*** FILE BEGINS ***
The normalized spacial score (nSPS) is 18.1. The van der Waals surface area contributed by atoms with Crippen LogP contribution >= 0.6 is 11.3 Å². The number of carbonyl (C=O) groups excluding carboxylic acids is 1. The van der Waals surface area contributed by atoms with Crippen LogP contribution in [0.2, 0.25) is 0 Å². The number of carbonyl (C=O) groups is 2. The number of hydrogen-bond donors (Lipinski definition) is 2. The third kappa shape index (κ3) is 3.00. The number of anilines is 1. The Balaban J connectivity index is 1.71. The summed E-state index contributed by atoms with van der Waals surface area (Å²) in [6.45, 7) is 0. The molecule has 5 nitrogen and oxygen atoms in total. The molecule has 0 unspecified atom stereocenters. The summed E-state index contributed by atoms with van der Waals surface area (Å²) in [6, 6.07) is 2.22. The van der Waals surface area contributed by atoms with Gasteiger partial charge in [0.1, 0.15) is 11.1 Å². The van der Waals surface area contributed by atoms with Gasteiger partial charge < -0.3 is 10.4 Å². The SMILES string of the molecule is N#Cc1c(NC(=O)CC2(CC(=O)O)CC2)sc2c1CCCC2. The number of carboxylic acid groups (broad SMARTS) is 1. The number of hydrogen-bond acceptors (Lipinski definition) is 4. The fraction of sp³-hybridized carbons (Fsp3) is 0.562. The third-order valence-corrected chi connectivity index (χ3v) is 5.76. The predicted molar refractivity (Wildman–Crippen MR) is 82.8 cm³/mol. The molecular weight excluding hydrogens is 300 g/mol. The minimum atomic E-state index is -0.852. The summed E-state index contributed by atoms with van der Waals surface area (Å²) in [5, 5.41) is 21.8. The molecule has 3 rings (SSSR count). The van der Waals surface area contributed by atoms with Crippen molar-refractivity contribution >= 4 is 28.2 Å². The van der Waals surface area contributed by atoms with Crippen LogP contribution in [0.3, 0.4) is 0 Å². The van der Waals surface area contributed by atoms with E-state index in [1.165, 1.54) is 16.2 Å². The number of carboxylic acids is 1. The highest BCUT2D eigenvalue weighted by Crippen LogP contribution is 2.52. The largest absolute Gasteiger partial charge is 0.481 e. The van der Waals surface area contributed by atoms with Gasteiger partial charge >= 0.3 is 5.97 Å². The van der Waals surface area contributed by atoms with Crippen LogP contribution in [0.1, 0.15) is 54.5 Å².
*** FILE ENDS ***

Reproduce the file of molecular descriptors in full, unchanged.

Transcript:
The normalized spacial score (nSPS) is 18.1. The van der Waals surface area contributed by atoms with Crippen LogP contribution >= 0.6 is 11.3 Å². The number of carbonyl (C=O) groups excluding carboxylic acids is 1. The van der Waals surface area contributed by atoms with Crippen LogP contribution in [0.2, 0.25) is 0 Å². The number of carbonyl (C=O) groups is 2. The number of hydrogen-bond donors (Lipinski definition) is 2. The third kappa shape index (κ3) is 3.00. The number of anilines is 1. The Balaban J connectivity index is 1.71. The summed E-state index contributed by atoms with van der Waals surface area (Å²) in [6.45, 7) is 0. The molecule has 5 nitrogen and oxygen atoms in total. The molecule has 0 unspecified atom stereocenters. The summed E-state index contributed by atoms with van der Waals surface area (Å²) in [6, 6.07) is 2.22. The van der Waals surface area contributed by atoms with Gasteiger partial charge in [0.1, 0.15) is 11.1 Å². The van der Waals surface area contributed by atoms with Gasteiger partial charge < -0.3 is 10.4 Å². The SMILES string of the molecule is N#Cc1c(NC(=O)CC2(CC(=O)O)CC2)sc2c1CCCC2. The number of carboxylic acid groups (broad SMARTS) is 1. The number of hydrogen-bond acceptors (Lipinski definition) is 4. The fraction of sp³-hybridized carbons (Fsp3) is 0.562. The third-order valence-corrected chi connectivity index (χ3v) is 5.76. The predicted molar refractivity (Wildman–Crippen MR) is 82.8 cm³/mol. The molecular weight excluding hydrogens is 300 g/mol. The minimum atomic E-state index is -0.852. The summed E-state index contributed by atoms with van der Waals surface area (Å²) in [5, 5.41) is 21.8. The molecule has 3 rings (SSSR count). The van der Waals surface area contributed by atoms with Crippen molar-refractivity contribution >= 4 is 28.2 Å². The van der Waals surface area contributed by atoms with Crippen LogP contribution in [0.3, 0.4) is 0 Å². The van der Waals surface area contributed by atoms with E-state index in [1.165, 1.54) is 16.2 Å². The number of carboxylic acids is 1. The highest BCUT2D eigenvalue weighted by Crippen LogP contribution is 2.52. The largest absolute Gasteiger partial charge is 0.481 e. The van der Waals surface area contributed by atoms with Gasteiger partial charge >= 0.3 is 5.97 Å². The van der Waals surface area contributed by atoms with Crippen LogP contribution in [0.1, 0.15) is 54.5 Å².